|CHAPTER 22: AGRICULTURE - INTRODUCTION|
Agriculture is essentially a manipulation of ecosystems to produce or raise organic matter (crop plants or livestock) from the use of land. By employing various technologies and techniques, production can be maximised (use of fertilisers, genetic developments, irrigation, mechanisation), while other methods are used to minimise loss of crops through pests and weeds (including mechanical weeding, biological control, use of pesticides such as insecticides, fungicides, herbicides).
The purpose of agriculture has traditionally and primarily been to meet the demand for agricultural products, mainly food, but also raw materials for fibre manufacture. Although the underlying purpose of agriculture has not changed, the nature, structure and ways in which these demands have been met have all changed greatly over the last few decades, and will continue to do so.
Changes have resulted from a variety of factors. These include: patterns of consumption of agricultural products; food distribution and processing; genetic development of agricultural production and other technological developments; the progressive globalisation of agricultural markets; and the influence of national and international agricultural policies.
The failure of European agriculture to meet demand during World War 2 and shortly after, made security of food production the main objective of agricultural policy from the late 1940s. Every country in Europe has encouraged its farmers to produce more food through a variety of mechanisms, including price support, other subsidies, and support for research and development. As a result, European agriculture has been able, on the whole, to meet the needs of a population of about 680 million people in Europe ever more abundantly, and with increasing cost efficiency.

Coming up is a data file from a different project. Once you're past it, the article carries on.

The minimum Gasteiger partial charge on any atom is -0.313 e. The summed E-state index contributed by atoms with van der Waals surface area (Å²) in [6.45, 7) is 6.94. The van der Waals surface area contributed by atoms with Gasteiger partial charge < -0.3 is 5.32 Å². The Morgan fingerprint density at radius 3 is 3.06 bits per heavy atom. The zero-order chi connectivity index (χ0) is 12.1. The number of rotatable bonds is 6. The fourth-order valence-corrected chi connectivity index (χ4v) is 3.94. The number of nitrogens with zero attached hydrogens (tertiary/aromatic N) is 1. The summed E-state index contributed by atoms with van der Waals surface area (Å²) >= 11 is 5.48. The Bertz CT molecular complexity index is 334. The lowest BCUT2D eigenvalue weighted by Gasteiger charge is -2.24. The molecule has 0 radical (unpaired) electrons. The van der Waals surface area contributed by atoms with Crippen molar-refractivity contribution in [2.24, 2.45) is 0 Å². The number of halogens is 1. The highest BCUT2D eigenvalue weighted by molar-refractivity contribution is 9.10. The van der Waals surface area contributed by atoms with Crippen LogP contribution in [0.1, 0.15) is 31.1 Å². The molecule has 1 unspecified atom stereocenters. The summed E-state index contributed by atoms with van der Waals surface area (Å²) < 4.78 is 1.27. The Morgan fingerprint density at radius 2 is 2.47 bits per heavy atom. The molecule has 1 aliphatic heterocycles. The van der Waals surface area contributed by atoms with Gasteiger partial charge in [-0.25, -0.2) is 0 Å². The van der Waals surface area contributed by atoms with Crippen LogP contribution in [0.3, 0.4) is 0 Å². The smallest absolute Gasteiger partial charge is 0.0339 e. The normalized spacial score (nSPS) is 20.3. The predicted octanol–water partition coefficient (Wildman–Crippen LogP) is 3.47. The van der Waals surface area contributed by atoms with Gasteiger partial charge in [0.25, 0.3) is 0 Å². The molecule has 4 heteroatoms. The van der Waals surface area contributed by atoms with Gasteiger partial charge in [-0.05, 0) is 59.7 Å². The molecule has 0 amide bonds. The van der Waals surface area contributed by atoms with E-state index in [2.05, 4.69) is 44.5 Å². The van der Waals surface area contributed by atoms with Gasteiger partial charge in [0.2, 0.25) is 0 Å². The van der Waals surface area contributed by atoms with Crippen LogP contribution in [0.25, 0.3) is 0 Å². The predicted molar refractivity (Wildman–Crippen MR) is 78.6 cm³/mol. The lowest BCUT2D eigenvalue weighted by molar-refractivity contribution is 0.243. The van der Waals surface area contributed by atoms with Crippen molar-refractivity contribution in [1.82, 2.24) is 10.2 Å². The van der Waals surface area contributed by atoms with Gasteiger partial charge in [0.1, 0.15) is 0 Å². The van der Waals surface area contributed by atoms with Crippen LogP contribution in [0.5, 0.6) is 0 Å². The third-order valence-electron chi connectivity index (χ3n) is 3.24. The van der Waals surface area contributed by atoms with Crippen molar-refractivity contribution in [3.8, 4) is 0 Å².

The success achieved in agricultural production has, however, entailed increased impacts on the environment, ranging from pollution of groundwater to loss of habitats for plants and animals. The natural vegetation of Europe, which once consisted predominantly of woodlands, with a relatively small number of animal and plant species (see Chapters 8 and 9), has been greatly modified as a result of agricultural activities, and many habitats as well as landscapes are reliant on extensive agriculture. During the last three decades the introduction of modern, more intensive, agricultural techniques has accelerated these changes.
European agriculture is an extremely diverse and heterogeneous economic sector in terms of the products generated, the nature and structure of production units, and the variability of potential impacts on the environment, and it is difficult to make meaningful generalisations. Nevertheless, using the available data (see Box 22A), this chapter aims to show the trends in agricultural structure and practice which have evolved to meet demands, and to indicate the associated potential impacts of agriculture on the environment.
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